Something can be done right now though, and that means developing and implementing a “worst-case-scenario” component of the organization’s workforce plan and linking it to the Talent Management and Business Succession processes.

    I’m not much into the “seat at the table” discussions, but I certainly think performing now, under pressure, in a real business crisis, is going to be the best chance for HR to show it’s leadership and value to an organization. So if the best and chosen path through this turmoil is through downsizing, layoffs, furloughs, and the like; then HR just needs to show how these steps are a part of business viability and not simply reactions to circumstances.

    My real concern is for those in HR roles who don’t seek outside help if they really need it.

  4. Great post John! I find your rant to be very well placed.

    In talking with leaders in Workforce Analytics and Workforce Planning I found that the RIFs that were done at some companies represented an utter lack of basic understanding of Human Capital…and in some cases, the insights of respected practitioners were left out of the decision making. Was it a SHRM study that found only 35% of HR leaders were involved in the reduction decisions?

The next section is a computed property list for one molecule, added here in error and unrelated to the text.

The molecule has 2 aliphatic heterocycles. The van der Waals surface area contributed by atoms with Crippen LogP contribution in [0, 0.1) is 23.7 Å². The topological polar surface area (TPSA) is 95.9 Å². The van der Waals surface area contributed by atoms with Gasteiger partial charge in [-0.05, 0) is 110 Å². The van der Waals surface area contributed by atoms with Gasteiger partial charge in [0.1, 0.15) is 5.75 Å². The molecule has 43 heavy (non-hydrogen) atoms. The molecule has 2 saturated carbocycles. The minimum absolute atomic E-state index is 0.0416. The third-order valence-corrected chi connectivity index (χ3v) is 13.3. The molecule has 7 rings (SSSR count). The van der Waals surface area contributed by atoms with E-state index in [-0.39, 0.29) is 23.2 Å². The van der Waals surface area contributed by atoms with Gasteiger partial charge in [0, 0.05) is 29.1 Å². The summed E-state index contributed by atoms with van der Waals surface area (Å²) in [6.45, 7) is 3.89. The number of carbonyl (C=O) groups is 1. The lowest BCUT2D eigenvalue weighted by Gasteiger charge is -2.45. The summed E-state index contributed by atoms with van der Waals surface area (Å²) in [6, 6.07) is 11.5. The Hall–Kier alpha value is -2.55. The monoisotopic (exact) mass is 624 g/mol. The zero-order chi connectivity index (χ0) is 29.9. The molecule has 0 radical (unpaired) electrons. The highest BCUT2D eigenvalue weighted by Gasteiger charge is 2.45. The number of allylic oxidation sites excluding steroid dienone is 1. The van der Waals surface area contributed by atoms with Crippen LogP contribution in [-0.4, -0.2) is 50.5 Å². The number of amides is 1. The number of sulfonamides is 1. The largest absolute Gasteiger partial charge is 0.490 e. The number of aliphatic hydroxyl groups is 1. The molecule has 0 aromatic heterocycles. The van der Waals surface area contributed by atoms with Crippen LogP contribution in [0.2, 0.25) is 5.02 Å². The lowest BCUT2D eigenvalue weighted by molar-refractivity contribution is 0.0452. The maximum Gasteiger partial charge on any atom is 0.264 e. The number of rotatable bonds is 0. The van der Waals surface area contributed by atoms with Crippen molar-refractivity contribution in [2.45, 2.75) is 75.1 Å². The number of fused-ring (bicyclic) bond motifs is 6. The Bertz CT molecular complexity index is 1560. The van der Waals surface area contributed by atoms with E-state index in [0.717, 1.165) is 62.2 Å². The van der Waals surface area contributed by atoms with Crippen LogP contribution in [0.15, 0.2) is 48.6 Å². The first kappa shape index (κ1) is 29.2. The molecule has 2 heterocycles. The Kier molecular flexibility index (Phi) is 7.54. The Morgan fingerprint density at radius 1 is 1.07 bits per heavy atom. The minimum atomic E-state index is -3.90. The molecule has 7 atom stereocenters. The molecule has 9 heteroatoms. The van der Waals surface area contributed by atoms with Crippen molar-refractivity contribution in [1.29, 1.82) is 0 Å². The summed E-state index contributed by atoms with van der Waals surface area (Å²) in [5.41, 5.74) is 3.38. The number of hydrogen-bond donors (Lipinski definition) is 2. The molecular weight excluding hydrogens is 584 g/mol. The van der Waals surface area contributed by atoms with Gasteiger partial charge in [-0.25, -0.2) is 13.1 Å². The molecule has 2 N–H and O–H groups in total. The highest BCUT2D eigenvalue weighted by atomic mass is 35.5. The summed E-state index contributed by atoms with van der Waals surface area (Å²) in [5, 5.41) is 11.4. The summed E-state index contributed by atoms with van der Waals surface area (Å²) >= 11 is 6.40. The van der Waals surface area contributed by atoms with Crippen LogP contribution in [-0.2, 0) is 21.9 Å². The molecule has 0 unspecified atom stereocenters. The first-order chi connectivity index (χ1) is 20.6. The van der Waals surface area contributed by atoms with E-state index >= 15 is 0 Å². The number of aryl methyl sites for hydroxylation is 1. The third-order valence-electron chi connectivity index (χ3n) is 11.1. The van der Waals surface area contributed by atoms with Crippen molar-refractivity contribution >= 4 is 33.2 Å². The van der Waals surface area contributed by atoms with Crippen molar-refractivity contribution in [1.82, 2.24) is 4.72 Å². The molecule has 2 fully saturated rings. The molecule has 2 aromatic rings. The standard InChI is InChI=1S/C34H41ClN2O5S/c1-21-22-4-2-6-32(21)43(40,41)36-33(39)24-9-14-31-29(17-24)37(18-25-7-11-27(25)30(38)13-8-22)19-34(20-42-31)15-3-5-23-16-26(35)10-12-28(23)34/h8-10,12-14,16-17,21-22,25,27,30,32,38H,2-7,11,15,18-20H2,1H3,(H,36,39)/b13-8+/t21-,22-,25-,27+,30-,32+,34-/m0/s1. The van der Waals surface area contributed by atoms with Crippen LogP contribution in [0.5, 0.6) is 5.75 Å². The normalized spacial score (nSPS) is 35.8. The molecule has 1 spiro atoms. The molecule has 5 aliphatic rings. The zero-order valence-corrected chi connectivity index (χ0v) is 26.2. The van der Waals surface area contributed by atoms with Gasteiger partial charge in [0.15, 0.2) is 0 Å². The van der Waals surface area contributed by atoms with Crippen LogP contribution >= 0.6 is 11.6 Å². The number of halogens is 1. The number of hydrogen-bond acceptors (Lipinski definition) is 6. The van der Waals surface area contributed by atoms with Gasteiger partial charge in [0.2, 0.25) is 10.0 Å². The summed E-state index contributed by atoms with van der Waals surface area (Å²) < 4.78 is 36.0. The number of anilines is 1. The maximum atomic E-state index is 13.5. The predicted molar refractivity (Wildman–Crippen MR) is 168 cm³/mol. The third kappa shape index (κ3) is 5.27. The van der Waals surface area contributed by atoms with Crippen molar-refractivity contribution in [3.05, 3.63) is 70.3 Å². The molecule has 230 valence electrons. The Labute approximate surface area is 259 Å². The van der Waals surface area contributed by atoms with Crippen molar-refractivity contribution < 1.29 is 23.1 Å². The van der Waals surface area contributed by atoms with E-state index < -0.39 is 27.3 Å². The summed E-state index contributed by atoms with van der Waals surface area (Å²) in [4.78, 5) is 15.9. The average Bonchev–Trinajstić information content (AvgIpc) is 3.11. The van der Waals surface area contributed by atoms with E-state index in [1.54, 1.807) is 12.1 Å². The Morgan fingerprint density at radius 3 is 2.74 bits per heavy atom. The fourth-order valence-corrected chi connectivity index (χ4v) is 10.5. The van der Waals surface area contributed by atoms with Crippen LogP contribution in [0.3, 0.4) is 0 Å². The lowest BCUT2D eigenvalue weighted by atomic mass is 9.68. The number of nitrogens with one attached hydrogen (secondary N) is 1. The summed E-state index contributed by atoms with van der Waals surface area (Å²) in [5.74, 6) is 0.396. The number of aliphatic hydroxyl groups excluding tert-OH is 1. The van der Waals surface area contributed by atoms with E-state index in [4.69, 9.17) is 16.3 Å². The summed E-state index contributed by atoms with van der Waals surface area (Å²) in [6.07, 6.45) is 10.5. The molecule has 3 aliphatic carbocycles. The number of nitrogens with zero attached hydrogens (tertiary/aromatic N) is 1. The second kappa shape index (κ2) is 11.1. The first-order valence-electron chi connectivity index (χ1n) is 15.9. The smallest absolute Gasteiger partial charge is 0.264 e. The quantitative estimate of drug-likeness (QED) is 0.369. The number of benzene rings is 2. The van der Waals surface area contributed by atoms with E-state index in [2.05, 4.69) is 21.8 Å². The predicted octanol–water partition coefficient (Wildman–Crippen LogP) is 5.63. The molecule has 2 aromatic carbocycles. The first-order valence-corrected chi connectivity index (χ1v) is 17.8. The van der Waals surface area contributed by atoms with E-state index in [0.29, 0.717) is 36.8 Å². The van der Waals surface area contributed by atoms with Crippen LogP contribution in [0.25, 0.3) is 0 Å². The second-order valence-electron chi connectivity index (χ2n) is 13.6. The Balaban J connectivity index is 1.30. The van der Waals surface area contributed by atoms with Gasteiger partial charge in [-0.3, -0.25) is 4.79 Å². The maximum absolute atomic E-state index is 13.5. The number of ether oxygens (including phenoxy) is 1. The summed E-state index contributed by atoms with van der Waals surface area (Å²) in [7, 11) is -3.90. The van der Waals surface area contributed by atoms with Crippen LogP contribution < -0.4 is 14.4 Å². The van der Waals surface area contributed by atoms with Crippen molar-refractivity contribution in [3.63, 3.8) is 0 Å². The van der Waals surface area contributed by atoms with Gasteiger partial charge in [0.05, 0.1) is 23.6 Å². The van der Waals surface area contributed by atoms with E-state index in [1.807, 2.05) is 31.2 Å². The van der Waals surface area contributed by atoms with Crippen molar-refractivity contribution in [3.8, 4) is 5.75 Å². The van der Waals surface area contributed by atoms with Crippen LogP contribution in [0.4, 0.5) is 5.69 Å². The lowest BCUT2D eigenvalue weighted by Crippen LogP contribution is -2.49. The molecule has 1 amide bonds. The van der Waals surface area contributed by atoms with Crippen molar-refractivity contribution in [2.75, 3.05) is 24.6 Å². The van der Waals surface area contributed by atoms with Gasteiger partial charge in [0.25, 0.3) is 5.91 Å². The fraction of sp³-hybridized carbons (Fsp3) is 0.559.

REAL LIFE EXAMPLE: What kind of workforce do you get when you offer everyone a severance package? Call it the ‘opt out’ strategy. ANSWER: Highly valuable (tenure, knowledge, performance) staff will leave for greener pastures AND lower performing will leave before the axe comes down — both will be handed a bag of money as they leave. This is a recipe for mediocrity.

    WORST CASE SCENARIO: An organization has no WFP in place, and no agreed-upon framework for critical roles — when time comes to reduce staff, they cut (or incentivize the departure of) people from critical roles even as they expect them to be in greater demand in the next 1, 3, and 5 years.

    So, not being strategic with WFP and analytics has a cost, and it is execerbated in these times….pants down, indeed.

    Nicholas Garbis, Sr. Consultant with Infohrm
    Infohrm – the global leader in Workforce Planning, Analytics, and Reporting for over 25 years.

  5. I’m interested in learning more about Slide’s SWAP approach. If anyone has any insight or contact information to share, I’d greatly appreciate it.

  6. Interesting article. I agree with all of the methodology listed in the latter portion. Excellent information. Too bad the beginning of the article was so antagonistic that it probably alienated a lot of the HR folks reading it before it got that far.